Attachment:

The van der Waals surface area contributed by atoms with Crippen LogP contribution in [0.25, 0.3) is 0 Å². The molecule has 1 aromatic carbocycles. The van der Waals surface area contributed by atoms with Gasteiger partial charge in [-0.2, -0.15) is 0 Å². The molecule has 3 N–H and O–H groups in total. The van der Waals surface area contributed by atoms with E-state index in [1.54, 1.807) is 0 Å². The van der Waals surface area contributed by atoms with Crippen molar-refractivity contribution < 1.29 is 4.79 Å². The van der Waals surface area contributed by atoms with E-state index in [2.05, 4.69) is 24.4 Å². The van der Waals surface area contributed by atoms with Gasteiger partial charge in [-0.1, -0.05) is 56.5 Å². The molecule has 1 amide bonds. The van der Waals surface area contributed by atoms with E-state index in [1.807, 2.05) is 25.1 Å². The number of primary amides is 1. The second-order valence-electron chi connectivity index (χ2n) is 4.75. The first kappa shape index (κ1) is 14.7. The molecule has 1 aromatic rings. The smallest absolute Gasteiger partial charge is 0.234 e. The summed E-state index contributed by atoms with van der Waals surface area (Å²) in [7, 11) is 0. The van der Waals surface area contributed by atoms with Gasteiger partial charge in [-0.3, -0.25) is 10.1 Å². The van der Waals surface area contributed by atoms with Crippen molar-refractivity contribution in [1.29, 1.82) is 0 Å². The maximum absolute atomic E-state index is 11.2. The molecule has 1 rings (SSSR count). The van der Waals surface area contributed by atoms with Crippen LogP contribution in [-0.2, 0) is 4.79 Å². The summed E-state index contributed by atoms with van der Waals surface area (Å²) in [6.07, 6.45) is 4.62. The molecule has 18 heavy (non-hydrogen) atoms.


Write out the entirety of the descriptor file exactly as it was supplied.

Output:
The van der Waals surface area contributed by atoms with Crippen LogP contribution in [0.25, 0.3) is 0 Å². The molecule has 1 aromatic carbocycles. The van der Waals surface area contributed by atoms with Gasteiger partial charge in [-0.2, -0.15) is 0 Å². The molecule has 3 N–H and O–H groups in total. The van der Waals surface area contributed by atoms with E-state index in [1.54, 1.807) is 0 Å². The van der Waals surface area contributed by atoms with Crippen molar-refractivity contribution < 1.29 is 4.79 Å². The van der Waals surface area contributed by atoms with E-state index in [2.05, 4.69) is 24.4 Å². The van der Waals surface area contributed by atoms with Gasteiger partial charge in [-0.1, -0.05) is 56.5 Å². The molecule has 1 amide bonds. The van der Waals surface area contributed by atoms with E-state index in [1.807, 2.05) is 25.1 Å². The number of primary amides is 1. The second-order valence-electron chi connectivity index (χ2n) is 4.75. The first kappa shape index (κ1) is 14.7. The molecule has 1 aromatic rings. The smallest absolute Gasteiger partial charge is 0.234 e. The summed E-state index contributed by atoms with van der Waals surface area (Å²) in [7, 11) is 0. The van der Waals surface area contributed by atoms with Gasteiger partial charge in [-0.3, -0.25) is 10.1 Å². The van der Waals surface area contributed by atoms with Crippen molar-refractivity contribution in [1.29, 1.82) is 0 Å². The maximum absolute atomic E-state index is 11.2. The molecule has 1 rings (SSSR count). The van der Waals surface area contributed by atoms with Crippen LogP contribution in [-0.2, 0) is 4.79 Å². The summed E-state index contributed by atoms with van der Waals surface area (Å²) in [6.07, 6.45) is 4.62. The molecule has 18 heavy (non-hydrogen) atoms.